This article was published in Australian Dictionary of Biography, Volume 6, (MUP), 1976
This is a shared entry with John Edward Redmond
John Edward Redmond (1856-1918) and William Hoey Kearney Redmond (1861-1917), Irish nationalists, were born on 1 September 1856 and in 1861, at Ballytrent, County Wexford, Ireland, the eldest and second sons of William Archer Redmond, M.P., and his wife Mary, née Hoey. John was educated at Clongowes Wood College by the Jesuits, and in 1874-76 at Trinity College, Dublin. In 1876 he joined his father in London and became a clerk in the House of Commons to which he was elected in 1880 for New Ross. William was also educated at Clongowes. In 1881 under the Irish Coercion Act he was imprisoned in the Kilmainham gaol, Dublin, with Charles Parnell.
On 25 February 1882 John wrote to Hugh Mahon about a visit to Australia as the delegate of the Irish National League to advocate Home Rule and raise funds. He arrived in Adelaide in February 1883 in the Siam with William. They held a successful meeting, founded a local branch of the league and went to Sydney. Their reception was hostile because of allegations of the Irish Land League's connexion with the Phoenix Park murders and of the embezzlement of its funds. John denied the charges in the Sydney Morning Herald and accused the press of being misinformed about Irish affairs. He had difficulty hiring halls for his meetings, sedition and criminality were freely imputed by the press and in parliament, and many prominent Catholics withheld their support. Early in March the Redmonds toured western New South Wales and at Orange were entertained by James Dalton.
In Sydney on 6 March, at a meeting to express loyalty to the Queen, Sir Henry Parkes in 'forcible' language protested against the Redmonds' visit and was assailed by 'a number of roughs' when the meeting ended. At the St Patrick's Day celebrations John addressed a 'remarkably orderly gathering' at Botany and was presented with a gold watch and chain but the banquet was marred by Henry Copeland's 'state of intoxication'. In April the Redmonds went to Brisbane then toured Queensland with less tension.
John's eloquence and moderation won over the rank and file Irish. In May he spoke with great success in southern New South Wales and went to Melbourne, where the press had already stirred up controversy. Both the Age and the Argus attacked them as extremists in the guise of moderates. John's three main lectures were published as a pamphlet, Ireland's Case Stated. Embarking on a strenuous country tour he spoke at forty-two centres. In July William was elected in absentia to the House of Commons for Wexford.
In Sydney, on 4 September at St Mary's, North Sydney, John married Jo(h)anna Mary, half-sister of James and Thomas Dalton. She bore him a son and two daughters and died on 12 December 1889. The wedding eve was enlivened by a fracas at Pfhalert's Hotel when William overheard Thomas Curran, the licensee, tell J. G. O'Connor, in language worse than that of the 'lowest navvy' that John was 'only an adventurer who had come to look for a wife and a fortune'; he challenged Curran, who struck him and ordered the 'scrubbers' out.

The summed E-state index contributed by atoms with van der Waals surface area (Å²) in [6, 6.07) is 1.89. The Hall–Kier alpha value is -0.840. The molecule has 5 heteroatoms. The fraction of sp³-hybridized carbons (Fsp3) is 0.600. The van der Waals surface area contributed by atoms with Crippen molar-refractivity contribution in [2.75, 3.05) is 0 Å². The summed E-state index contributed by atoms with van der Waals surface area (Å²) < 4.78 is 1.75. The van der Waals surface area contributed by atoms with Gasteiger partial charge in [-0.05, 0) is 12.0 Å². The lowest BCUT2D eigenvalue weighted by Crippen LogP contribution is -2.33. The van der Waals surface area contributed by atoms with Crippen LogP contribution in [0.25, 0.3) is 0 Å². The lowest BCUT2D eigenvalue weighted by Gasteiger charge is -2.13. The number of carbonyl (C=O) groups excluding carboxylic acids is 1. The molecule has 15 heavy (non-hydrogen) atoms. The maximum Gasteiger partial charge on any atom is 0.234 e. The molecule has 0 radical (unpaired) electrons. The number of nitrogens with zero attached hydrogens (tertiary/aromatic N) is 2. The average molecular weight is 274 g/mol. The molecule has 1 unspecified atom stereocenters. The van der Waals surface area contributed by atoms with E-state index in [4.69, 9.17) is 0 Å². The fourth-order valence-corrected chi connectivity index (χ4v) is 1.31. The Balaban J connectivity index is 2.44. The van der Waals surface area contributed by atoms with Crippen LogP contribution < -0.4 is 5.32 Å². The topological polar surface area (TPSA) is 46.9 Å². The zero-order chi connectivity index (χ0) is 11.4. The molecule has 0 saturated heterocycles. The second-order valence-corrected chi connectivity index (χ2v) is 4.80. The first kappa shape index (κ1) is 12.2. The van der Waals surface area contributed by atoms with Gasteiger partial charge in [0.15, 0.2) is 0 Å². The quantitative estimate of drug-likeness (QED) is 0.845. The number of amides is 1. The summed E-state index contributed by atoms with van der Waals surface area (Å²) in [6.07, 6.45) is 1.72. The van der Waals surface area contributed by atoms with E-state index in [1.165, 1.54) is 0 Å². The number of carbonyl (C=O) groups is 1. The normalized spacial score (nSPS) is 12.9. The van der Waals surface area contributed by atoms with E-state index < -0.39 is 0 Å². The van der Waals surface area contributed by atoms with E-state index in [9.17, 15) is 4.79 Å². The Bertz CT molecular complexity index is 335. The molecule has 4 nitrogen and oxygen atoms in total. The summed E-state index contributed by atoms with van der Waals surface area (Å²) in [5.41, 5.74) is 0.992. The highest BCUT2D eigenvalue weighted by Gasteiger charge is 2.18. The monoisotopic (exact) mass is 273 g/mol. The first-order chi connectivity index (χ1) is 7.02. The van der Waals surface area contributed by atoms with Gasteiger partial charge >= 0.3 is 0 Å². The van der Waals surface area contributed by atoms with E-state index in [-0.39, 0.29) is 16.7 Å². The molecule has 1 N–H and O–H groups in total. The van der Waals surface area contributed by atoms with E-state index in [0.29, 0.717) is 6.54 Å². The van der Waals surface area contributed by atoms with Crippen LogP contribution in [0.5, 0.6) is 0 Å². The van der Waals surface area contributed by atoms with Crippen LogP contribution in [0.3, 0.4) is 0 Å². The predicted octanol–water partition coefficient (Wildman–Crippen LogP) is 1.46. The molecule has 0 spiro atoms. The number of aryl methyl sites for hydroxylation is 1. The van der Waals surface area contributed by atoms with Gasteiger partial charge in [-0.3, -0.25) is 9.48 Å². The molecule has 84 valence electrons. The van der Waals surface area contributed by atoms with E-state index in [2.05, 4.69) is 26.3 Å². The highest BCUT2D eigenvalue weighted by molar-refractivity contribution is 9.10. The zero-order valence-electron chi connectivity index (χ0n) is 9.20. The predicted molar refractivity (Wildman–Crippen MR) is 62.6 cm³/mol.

The Redmonds toured New Zealand; they returned to Melbourne for the convention of delegates from the National League branches before sailing from Sydney for San Francisco in the Zealandia on 7 December 1883. Governor Loftus repeatedly told the Colonial Office that the 'mission of Messrs Redmond to this Colony has been a complete failure' but £15,000 was remitted to the National League in Ireland and they raised only the same sum in America.
The Redmonds remained loyal to Parnell in the split in the Irish Party that followed the O'Shea divorce, and on his death in 1891 John became leader of the Parnellites in the House of Commons; in 1900 he became chairman of the re-united Irish Party. His dignity, moderation, magnanimity and total rejection of violence, strengthened by his Australian connexions, helped him lose touch with Ireland's mood and the 1916 Easter Rebellion took him by surprise. He died suddenly on 6 March 1918; in 1899 he had married Ada Beazley.
On 24 February 1886 in London William had married Eleanor Mary, eldest daughter of James Dalton; they made several visits to Australia. He published A Shooting Trip in the Australian Bush (Dublin, 1898) and Through the New Commonwealth (Dublin, 1906). Always more fervent than his brother he represented East Clare in the House of Commons in 1891-1917. On the outbreak of World War I he volunteered and became a captain in the Royal Irish Regiment. Promoted major, he was killed in action on 7 June 1917 on Wytschaete Ridge, Belgium, and was buried in the garden of the hospice at Locre. His wife returned to Orange and died in Sydney on 31 January 1947, predeceased by their only son.
Martha Rutledge, 'Redmond, William Hoey Kearney (1861–1917)', Australian Dictionary of Biography, National Centre of Biography, Australian National University, http://adb.anu.edu.au/biography/redmond-william-hoey-kearney-4913/text7267, published in hardcopy 1976, accessed online 2 September 2014.
This article was first published in hardcopy in Australian Dictionary of Biography, Volume 6, (MUP), 1976